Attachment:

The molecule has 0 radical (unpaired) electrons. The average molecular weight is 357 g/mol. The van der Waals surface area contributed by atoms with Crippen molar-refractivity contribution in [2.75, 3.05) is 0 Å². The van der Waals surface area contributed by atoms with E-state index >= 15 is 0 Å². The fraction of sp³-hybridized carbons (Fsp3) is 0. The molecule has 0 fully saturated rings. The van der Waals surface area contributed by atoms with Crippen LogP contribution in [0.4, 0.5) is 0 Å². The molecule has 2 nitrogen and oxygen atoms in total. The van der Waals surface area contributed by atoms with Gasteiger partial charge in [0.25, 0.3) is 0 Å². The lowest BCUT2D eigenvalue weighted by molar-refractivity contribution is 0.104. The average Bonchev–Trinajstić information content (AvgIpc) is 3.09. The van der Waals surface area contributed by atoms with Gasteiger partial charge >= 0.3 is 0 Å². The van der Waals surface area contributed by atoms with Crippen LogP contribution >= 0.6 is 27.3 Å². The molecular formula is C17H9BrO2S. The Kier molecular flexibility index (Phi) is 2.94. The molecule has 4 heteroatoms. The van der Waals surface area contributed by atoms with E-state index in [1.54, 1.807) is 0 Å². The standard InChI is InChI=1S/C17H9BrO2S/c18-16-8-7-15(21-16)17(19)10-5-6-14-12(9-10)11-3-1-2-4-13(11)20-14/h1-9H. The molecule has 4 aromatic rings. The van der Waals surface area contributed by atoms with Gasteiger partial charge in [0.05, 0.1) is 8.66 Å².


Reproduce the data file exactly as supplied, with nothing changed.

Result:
The molecule has 0 radical (unpaired) electrons. The average molecular weight is 357 g/mol. The van der Waals surface area contributed by atoms with Crippen molar-refractivity contribution in [2.75, 3.05) is 0 Å². The van der Waals surface area contributed by atoms with E-state index >= 15 is 0 Å². The fraction of sp³-hybridized carbons (Fsp3) is 0. The molecule has 0 fully saturated rings. The van der Waals surface area contributed by atoms with Crippen LogP contribution in [0.4, 0.5) is 0 Å². The molecule has 2 nitrogen and oxygen atoms in total. The van der Waals surface area contributed by atoms with Gasteiger partial charge in [0.25, 0.3) is 0 Å². The lowest BCUT2D eigenvalue weighted by molar-refractivity contribution is 0.104. The average Bonchev–Trinajstić information content (AvgIpc) is 3.09. The van der Waals surface area contributed by atoms with Gasteiger partial charge >= 0.3 is 0 Å². The van der Waals surface area contributed by atoms with Crippen LogP contribution >= 0.6 is 27.3 Å². The molecular formula is C17H9BrO2S. The Kier molecular flexibility index (Phi) is 2.94. The molecule has 4 heteroatoms. The van der Waals surface area contributed by atoms with E-state index in [1.54, 1.807) is 0 Å². The standard InChI is InChI=1S/C17H9BrO2S/c18-16-8-7-15(21-16)17(19)10-5-6-14-12(9-10)11-3-1-2-4-13(11)20-14/h1-9H. The molecule has 4 aromatic rings. The van der Waals surface area contributed by atoms with Gasteiger partial charge in [0.05, 0.1) is 8.66 Å².